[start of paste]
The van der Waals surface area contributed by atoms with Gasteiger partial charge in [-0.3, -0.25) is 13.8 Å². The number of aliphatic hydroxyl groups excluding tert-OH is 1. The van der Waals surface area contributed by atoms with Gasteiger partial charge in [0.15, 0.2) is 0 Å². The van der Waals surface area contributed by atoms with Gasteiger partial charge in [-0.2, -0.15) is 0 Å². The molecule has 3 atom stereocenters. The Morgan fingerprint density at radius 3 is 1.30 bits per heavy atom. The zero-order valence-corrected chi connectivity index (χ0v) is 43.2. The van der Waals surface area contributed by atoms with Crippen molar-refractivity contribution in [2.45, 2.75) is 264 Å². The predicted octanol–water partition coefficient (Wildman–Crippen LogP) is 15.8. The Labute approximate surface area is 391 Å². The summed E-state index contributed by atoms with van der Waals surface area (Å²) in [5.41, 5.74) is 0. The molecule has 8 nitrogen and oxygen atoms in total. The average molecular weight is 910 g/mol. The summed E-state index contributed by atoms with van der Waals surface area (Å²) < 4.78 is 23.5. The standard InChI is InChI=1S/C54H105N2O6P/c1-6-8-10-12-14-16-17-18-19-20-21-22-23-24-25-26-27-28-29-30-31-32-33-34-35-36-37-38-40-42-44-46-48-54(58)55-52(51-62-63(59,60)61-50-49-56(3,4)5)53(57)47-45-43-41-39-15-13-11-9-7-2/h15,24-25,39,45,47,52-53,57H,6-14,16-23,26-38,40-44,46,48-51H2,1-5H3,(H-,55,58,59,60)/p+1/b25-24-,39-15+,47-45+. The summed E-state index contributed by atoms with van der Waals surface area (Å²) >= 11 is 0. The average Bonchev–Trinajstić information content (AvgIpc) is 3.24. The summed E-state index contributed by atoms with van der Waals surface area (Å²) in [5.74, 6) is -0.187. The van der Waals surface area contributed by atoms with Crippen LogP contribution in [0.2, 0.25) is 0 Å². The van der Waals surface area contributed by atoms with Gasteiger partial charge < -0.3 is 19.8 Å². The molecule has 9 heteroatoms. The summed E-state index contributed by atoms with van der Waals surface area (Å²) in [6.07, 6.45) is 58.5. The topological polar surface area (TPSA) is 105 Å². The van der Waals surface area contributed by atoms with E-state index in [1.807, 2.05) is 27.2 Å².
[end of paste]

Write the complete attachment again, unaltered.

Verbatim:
The van der Waals surface area contributed by atoms with Gasteiger partial charge in [-0.3, -0.25) is 13.8 Å². The number of aliphatic hydroxyl groups excluding tert-OH is 1. The van der Waals surface area contributed by atoms with Gasteiger partial charge in [0.15, 0.2) is 0 Å². The van der Waals surface area contributed by atoms with Gasteiger partial charge in [-0.2, -0.15) is 0 Å². The molecule has 3 atom stereocenters. The Morgan fingerprint density at radius 3 is 1.30 bits per heavy atom. The zero-order valence-corrected chi connectivity index (χ0v) is 43.2. The van der Waals surface area contributed by atoms with Crippen molar-refractivity contribution in [2.45, 2.75) is 264 Å². The predicted octanol–water partition coefficient (Wildman–Crippen LogP) is 15.8. The Labute approximate surface area is 391 Å². The summed E-state index contributed by atoms with van der Waals surface area (Å²) in [5.41, 5.74) is 0. The molecule has 8 nitrogen and oxygen atoms in total. The average molecular weight is 910 g/mol. The summed E-state index contributed by atoms with van der Waals surface area (Å²) < 4.78 is 23.5. The standard InChI is InChI=1S/C54H105N2O6P/c1-6-8-10-12-14-16-17-18-19-20-21-22-23-24-25-26-27-28-29-30-31-32-33-34-35-36-37-38-40-42-44-46-48-54(58)55-52(51-62-63(59,60)61-50-49-56(3,4)5)53(57)47-45-43-41-39-15-13-11-9-7-2/h15,24-25,39,45,47,52-53,57H,6-14,16-23,26-38,40-44,46,48-51H2,1-5H3,(H-,55,58,59,60)/p+1/b25-24-,39-15+,47-45+. The summed E-state index contributed by atoms with van der Waals surface area (Å²) >= 11 is 0. The average Bonchev–Trinajstić information content (AvgIpc) is 3.24. The summed E-state index contributed by atoms with van der Waals surface area (Å²) in [5.74, 6) is -0.187. The van der Waals surface area contributed by atoms with Crippen LogP contribution in [0.2, 0.25) is 0 Å². The van der Waals surface area contributed by atoms with Gasteiger partial charge < -0.3 is 19.8 Å². The molecule has 9 heteroatoms. The summed E-state index contributed by atoms with van der Waals surface area (Å²) in [6.07, 6.45) is 58.5. The topological polar surface area (TPSA) is 105 Å². The van der Waals surface area contributed by atoms with E-state index in [1.807, 2.05) is 27.2 Å².